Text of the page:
For Capcom, the development of new Street Fighter titles is at once simple and impossibly hard. On one side of the coin, all they need to do is make new graphical models of the players and moves, introduce some new stages to fight in and announce a few new combat features. On the flipside, they run the risk that any one of those new innovations could enrage the game’s fanbase, who are among the most hardcore out there. Street Fighter is the undisputed king of beat-em-ups, and so many parts of its gameplay are hard-wired into the brains of gamers that new developments must be made very cautiously. Now, Capcom are running that gauntlet again and we’re getting Street Fighter V.
For an example of how innovation can be tricky, let’s take a look back at Street Fighter IV. This title introduced focus attacks, where a player can hold a button to charge a devastating hit that floors the opponent. However, if you’re hit a few times during the obvious charging phase, you lose the focus attack and take heavy damage. This new feature was loved by some and hated by others; and it proved controversial enough that’s it’s being removed from Street Fighter V. Instead we’re getting a ‘V-Gauge’, which will build up through the match, allowing new special abilities such as temporary damage boosts, reversing projectiles, or countering attacks. Will this new feature prove equally divisive in the community? Only time can tell.
Use of the V-Gauge will vary from character to character, so it is entirely possible that some characters will end up over-powered, due to having better V-Gauge skills than their competitors. Ryu, for instance, will have the ability to ‘parry’ attacks to fill his V-Gauge, allowing him to block damage with precision timing. This suggests that in the professional sphere, Ryu players could get a huge, unfair advantage by simply blocking everything thrown at them. Expect patches to come thick and fast, if Capcom are on the ball.
In another example of fearing change, Capcom have stuck extremely closely to the visual style of Street Fighter IV. See that colourful, cartoony style? It’s back, but don’t be fooled into thinking this is the same game, visually speaking. Moves now have more clarity in their animation and effects, and a sharpening of the textures and colour palettes leaves the game easier on the eye. This is extremely important, as in the world of fighting games, you have to be able to tell exactly what’s going on in a melee if you want to perform at the highest levels.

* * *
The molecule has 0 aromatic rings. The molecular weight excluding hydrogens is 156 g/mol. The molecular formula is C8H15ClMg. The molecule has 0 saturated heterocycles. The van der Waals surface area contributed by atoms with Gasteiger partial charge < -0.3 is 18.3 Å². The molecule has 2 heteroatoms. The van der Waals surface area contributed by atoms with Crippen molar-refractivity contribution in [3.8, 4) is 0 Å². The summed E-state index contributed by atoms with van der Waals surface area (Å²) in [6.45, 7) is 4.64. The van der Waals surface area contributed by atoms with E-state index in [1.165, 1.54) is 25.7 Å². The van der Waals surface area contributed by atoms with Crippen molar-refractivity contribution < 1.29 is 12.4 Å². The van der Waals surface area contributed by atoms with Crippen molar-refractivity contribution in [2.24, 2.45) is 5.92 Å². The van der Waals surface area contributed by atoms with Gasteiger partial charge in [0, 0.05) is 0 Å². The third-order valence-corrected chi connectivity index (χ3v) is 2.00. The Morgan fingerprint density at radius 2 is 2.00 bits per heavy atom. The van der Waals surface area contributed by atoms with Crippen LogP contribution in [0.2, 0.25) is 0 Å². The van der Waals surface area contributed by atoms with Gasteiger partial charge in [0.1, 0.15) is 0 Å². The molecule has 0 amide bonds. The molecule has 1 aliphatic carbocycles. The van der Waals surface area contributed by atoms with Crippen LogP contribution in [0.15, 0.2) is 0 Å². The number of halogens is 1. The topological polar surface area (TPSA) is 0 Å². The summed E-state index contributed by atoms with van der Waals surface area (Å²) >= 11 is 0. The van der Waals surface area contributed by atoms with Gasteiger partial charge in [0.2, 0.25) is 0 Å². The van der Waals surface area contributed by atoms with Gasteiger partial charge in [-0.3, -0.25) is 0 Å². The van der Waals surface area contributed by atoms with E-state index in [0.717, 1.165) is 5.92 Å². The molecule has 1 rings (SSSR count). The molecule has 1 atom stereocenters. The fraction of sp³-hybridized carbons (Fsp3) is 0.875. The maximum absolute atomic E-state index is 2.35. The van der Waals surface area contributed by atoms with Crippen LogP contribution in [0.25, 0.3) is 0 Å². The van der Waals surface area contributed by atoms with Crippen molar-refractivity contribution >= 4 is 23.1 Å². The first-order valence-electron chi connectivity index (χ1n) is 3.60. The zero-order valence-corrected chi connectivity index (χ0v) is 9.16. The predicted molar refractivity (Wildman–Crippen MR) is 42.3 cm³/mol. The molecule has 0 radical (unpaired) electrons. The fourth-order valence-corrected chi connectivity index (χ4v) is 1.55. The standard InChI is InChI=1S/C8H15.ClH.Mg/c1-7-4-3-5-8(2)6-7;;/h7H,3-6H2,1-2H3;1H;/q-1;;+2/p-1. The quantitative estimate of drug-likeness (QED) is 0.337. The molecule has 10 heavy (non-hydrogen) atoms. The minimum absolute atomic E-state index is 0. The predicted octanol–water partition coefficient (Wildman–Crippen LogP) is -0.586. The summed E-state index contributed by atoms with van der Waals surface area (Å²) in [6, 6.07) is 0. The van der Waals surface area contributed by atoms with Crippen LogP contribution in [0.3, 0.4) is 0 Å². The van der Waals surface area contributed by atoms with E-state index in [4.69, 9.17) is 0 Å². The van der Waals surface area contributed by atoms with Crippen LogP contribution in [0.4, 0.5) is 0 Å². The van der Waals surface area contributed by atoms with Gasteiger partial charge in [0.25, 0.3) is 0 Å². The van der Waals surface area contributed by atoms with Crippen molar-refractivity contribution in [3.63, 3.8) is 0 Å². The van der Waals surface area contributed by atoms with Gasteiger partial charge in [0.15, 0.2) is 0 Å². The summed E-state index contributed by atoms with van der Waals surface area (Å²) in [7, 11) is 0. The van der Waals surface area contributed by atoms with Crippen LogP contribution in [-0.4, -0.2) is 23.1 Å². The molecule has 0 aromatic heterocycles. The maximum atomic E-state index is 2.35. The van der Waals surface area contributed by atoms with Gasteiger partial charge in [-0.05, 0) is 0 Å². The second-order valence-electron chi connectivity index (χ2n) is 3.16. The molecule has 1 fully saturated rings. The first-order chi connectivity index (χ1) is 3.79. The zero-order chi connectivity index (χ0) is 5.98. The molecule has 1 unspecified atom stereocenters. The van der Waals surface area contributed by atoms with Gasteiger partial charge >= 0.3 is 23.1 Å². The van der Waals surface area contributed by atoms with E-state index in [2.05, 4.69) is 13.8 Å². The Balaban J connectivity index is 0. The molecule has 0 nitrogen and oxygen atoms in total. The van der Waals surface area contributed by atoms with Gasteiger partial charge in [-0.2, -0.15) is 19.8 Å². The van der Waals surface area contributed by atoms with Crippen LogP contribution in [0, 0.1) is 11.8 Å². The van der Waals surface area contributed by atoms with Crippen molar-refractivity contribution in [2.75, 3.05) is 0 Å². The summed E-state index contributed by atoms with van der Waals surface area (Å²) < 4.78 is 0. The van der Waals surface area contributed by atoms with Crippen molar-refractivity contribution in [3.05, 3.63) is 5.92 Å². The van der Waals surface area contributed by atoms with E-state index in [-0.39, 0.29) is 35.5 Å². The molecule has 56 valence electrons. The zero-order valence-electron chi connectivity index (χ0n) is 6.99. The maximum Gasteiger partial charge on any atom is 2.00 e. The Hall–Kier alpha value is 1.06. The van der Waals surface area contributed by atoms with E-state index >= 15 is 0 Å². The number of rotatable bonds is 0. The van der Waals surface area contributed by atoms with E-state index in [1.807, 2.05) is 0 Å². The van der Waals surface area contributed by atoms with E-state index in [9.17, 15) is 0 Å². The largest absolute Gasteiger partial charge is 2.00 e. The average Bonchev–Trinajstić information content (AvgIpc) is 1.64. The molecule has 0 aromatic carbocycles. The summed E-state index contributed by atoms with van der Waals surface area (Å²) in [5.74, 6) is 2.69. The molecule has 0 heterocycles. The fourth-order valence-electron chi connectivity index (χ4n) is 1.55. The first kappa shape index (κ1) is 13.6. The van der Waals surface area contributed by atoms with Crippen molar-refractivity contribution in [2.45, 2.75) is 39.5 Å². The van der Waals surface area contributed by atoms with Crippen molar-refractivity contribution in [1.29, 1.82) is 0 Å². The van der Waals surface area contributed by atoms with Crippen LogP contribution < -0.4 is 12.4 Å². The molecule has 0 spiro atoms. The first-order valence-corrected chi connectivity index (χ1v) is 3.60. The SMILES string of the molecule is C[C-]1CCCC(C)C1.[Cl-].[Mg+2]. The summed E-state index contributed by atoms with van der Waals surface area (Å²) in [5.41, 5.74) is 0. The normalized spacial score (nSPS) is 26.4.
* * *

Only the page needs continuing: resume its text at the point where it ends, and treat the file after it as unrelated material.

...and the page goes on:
The singleplayer campaign of Street Fighter games is basically just a training mode, so no-one’s really interested in what particular fighting tournament Ryu will be trucking off to this time – but online play is a different story. The game’s multiplayer functionality has supposedly been cleaned up and made ready for a modern audience, which is a good promise, since Street Fighter IV wasn’t perfect in this regard. We’re also getting cross-platform play between PC and PS4 players, opening the game up to a much bigger pool of competitors. Familiar features return across the board, with the same EX-gauge system powering your special attacks, allowing you to choose between empowering normal moves, or saving up to fill the entire gauge and unleash a well-timed super, or ‘Critical Art’ as they’re now called, to flatten your enemy. Don’t worry, the same three kicks, three punches core gameplay isn’t going anywhere. Capcom haven’t gone insane just yet.
So yes, Street Fighter V might seem a little safe. It’s not breaking the mould in any huge ways, and the casual observer might feel that the graphical similarity between IV and V makes upgrading more a luxury than necessity. But evolution is sometimes better than revolution, and we’re holding out hope for a polished, smooth game with interesting new features from the V-gauge, and a whole new world of competitors to beat into submission…